And as He stands in victory,
Sin’s curse has lost its grip on me;
For I am His and He is mine—
Bought with the precious blood of Christ.

No guilt in life, no fear in death—
This is the pow’r of Christ in me;
From life’s first cry to final breath,
Jesus commands my destiny.
No pow’r of hell, no scheme of man,
Can ever pluck me from His hand;
Till He returns or calls me home—
Here in the pow’r of Christ I’ll stand.

You can listen to it here http://www.youtube.com/watch?v=8welVgKX8Qo&mode=related&search=

You can watch a video with Stuart Townend here http://www.youtube.com/watch?v=kvV6oUajxAY

You can get the four guitar chords for the song here http://www.e-chords.com/guitartab.asp?idmusica=96380

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5 Comments

Posted by on September 20, 2007 in Ministry

 

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5 responses to “Worship: New & Old

  1. Anonymous

    September 24, 2007 at 9:42 pm

    Worship thru music, songs of praise has mor and more taken front seat with me over the last few years, however, I do not find the repeating theme of songs long enough to remember them. There are always new ones! Not that they are not good, its just that their life in our praise and worship does not last enough to learn/memorize them. I compare this to the occasions when I hear some of the old hymns of when I was younger, and sing along, knowing each word! Willl our children of today have that same joy?
    Fred Flintstone

     
  2. Derek Vreeland

    September 24, 2007 at 10:04 pm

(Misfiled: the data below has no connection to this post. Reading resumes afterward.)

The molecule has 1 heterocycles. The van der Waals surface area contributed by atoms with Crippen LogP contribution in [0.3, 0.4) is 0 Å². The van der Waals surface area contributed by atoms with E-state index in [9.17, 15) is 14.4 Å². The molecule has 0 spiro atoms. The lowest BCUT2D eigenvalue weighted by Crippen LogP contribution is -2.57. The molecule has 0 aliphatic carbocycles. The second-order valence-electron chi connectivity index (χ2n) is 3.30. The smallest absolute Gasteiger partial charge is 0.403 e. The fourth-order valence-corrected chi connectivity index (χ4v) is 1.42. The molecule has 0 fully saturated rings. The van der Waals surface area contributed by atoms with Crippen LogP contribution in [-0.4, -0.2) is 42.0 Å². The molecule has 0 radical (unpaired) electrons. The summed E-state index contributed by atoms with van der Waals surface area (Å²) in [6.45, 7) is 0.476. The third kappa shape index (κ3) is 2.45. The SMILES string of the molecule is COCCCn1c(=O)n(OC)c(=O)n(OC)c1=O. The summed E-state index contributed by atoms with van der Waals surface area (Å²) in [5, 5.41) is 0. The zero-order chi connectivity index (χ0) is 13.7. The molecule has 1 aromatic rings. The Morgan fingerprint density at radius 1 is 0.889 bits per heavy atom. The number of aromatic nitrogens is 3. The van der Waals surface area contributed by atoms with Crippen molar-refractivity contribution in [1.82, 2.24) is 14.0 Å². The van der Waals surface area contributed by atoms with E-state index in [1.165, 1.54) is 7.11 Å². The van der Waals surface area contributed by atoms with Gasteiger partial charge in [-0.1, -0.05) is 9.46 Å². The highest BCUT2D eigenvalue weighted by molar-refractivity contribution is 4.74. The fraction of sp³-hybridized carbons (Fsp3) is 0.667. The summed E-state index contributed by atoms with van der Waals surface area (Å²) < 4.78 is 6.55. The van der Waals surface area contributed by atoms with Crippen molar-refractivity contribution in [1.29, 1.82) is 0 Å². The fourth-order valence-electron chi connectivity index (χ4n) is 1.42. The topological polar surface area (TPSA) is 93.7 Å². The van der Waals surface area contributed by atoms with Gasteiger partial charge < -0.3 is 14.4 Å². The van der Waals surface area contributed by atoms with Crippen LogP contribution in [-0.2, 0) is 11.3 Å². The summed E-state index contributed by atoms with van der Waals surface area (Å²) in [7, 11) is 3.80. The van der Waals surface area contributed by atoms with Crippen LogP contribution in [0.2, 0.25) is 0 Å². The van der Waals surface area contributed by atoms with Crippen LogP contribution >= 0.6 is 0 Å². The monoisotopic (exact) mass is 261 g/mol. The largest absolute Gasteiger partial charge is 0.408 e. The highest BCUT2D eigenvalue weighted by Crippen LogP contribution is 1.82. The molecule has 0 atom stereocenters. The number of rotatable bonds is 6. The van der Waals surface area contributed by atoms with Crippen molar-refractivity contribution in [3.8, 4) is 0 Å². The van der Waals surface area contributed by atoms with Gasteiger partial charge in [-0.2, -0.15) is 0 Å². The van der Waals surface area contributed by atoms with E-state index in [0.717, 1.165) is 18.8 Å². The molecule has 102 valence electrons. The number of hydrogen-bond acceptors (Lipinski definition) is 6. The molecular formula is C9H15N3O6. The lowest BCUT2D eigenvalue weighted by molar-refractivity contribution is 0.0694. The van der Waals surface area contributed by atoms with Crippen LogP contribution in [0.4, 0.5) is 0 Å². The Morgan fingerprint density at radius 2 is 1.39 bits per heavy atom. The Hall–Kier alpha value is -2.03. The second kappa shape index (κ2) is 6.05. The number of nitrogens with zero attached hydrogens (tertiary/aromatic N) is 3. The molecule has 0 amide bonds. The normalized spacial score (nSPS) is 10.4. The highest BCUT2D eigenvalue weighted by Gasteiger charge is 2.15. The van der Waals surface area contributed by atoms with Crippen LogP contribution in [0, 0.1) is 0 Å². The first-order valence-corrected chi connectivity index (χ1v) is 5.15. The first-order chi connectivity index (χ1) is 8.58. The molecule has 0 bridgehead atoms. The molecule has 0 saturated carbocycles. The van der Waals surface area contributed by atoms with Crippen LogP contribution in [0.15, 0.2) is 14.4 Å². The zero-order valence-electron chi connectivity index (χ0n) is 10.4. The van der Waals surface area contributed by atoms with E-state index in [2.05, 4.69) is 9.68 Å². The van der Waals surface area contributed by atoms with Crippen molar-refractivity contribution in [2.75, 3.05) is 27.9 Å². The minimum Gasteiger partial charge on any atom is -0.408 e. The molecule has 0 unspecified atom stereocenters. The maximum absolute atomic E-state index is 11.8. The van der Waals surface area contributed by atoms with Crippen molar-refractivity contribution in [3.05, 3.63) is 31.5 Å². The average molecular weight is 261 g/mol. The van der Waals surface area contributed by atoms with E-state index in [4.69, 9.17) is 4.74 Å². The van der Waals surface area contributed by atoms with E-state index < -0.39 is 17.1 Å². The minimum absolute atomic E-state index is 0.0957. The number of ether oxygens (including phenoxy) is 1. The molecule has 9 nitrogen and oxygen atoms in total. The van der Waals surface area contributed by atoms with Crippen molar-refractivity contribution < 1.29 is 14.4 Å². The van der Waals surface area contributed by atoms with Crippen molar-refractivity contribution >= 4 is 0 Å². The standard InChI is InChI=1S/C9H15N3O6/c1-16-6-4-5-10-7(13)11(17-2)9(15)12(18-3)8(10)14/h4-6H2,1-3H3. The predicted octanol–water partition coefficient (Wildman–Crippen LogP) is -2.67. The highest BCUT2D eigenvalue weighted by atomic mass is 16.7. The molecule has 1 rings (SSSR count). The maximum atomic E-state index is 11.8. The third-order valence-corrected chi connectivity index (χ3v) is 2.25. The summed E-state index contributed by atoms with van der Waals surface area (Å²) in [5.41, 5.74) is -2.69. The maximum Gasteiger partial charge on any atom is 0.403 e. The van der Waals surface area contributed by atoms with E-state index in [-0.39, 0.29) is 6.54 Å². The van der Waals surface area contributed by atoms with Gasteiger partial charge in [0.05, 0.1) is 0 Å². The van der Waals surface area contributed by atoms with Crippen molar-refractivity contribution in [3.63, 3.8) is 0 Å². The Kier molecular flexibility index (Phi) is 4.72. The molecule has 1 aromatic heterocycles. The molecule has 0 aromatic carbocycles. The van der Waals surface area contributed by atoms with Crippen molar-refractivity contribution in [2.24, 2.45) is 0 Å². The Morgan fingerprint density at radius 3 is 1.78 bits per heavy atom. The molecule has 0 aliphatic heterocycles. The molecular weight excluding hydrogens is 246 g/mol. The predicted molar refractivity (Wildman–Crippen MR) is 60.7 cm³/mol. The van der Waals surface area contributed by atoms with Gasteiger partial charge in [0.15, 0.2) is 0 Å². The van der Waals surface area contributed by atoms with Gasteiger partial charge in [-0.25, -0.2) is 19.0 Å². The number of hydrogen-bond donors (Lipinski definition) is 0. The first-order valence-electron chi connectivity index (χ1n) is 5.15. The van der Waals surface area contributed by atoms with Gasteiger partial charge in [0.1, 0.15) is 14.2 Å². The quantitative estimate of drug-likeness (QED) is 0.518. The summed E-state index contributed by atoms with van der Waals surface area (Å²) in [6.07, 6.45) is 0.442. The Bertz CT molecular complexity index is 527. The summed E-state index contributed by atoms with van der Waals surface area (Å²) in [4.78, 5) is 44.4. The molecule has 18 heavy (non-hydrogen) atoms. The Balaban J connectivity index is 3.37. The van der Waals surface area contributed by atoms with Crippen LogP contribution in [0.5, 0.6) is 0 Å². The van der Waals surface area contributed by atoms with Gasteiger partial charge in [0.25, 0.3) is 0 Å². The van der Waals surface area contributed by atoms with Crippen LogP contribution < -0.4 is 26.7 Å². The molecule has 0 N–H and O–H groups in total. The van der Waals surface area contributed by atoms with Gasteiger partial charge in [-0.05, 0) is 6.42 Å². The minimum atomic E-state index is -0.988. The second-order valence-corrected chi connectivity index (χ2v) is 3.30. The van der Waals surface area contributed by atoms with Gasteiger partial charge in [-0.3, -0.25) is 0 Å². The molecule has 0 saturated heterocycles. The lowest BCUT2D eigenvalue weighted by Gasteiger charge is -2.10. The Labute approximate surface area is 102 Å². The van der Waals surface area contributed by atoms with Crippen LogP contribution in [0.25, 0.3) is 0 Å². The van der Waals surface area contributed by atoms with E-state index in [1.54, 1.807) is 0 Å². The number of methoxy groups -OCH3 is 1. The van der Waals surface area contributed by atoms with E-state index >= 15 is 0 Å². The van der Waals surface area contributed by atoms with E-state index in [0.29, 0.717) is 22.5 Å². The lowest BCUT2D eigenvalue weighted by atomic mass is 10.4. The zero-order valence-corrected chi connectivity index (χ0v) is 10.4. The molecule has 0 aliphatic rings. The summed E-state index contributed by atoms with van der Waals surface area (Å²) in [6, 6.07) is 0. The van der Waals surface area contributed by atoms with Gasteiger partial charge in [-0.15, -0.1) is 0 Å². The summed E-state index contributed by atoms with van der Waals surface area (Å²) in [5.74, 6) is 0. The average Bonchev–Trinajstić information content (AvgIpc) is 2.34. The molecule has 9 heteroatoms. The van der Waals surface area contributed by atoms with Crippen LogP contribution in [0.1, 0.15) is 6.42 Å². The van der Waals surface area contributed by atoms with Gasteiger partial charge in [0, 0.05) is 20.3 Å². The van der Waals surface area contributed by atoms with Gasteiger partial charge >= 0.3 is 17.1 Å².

Fred,

    Thanks for taking time from the quarry to post a comment.

    I think that Pebbles and Bam-Bam will not have the same joy. There is a wonderful nostalgia in remembering songs from the past, no doubt about it.

    For me, I am not as interested in the songs (lyrics and words) as the themes. I want my kids to worship the Jesus of the worship music and love the gospel of the songs. This is why I love this new song “In Christ Alone” — it is the ancient story of the gospel that has been told and retold down through the ages.

    I am afraid if we do the same songs, that our kids today will miss the Jesus of the song, but the song itself becomes a distraction. Kids to day live in a media-saturated, viral video, non stop world of movie images and ideas. There is good and bad in that, but for the church, we have to constantly rethink and redesign our music and songs to connect with a fast moving and constantly transitioning culture.

    Tell Wilma, I said hello.

    Derek

     
  3. Anonymous

    September 25, 2007 at 3:07 am

    Derek,
    Wilma says I should agree to disagree with you. We both make our points…
    Fred

     
  4. Derek Vreeland

    September 25, 2007 at 3:28 am

    Fred,

    I reread my comment and I mistyped an important point. What I meant to say was “I am not as interested in the songs (lyrics and words) as I AM INTERESTED the themes.

    I am not as interested in people (kids included) memorizing the songs as much as I am interested in people loving the Jesus of the songs.

    I think we can find agreement there. Musical style is a matter of preference and so it is to be expected that different people will have different tastes.

    Derek

     
  5. Anonymous

    September 26, 2007 at 5:18 am

    Derek,
    Fred again.
    Tks for the clarification. I most sincerely agree with you! And to be honest Wilma and I just listened to this song. Twice! Most certainly a theme of our Lord Jesus!! What a song! Thank you so much for sharing it. The Holy Spirit filled our hearts with JOY with this awesome worship and praise song! You and your Congregation are to be blessed for sharing it.
    Thanks again,
    Fred Flintstone